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Section 337 of the Tariff Act of 1930: A Private Right-of-Action to Enforce Ocean Wildlife Conservation Laws?

May 2010

Citation: ELR 10513

Author: Jonathan J. Engler

Editors' Summary

The Tariff Act of 1930, one of the oldest U.S. international trade statutes, has untapped potential to extend the reach of U.S. environmental conservation laws. Section 337 of the Act creates a private right-of-action against imported goods produced or traded using "unfair" methods as defined under U.S. domestic law. Today, §337 is used primarily by technology companies to fight the importation of goods found to infringe valid U.S. patents. But Congress always intended for §337 to have broader application. For example, on the environmental front, §337 would be a powerful weapon in banning the importation of fish caught in international waters using unsustainable fishing methods that are barred under U.S. law.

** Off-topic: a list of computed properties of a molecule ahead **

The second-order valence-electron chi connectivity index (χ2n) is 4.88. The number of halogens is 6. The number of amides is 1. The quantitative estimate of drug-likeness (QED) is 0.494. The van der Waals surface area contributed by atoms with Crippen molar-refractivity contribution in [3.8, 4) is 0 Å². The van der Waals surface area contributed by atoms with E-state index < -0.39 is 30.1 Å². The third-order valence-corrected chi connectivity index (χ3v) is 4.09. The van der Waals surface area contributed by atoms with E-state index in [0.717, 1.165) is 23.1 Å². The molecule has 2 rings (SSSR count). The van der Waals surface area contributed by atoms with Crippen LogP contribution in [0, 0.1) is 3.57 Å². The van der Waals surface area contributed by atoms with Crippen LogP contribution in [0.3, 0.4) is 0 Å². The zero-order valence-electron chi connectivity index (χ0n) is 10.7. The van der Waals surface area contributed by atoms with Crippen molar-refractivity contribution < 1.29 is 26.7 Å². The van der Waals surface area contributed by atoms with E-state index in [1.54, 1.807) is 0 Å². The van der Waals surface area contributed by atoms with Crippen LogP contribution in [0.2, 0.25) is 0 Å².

Jonathan J. Engler is a counsel with Adduci Mastriani & Schaumberg, LLP, an international trade law firm based in Washington, D.C. He can be reached at engler@adduci.com.

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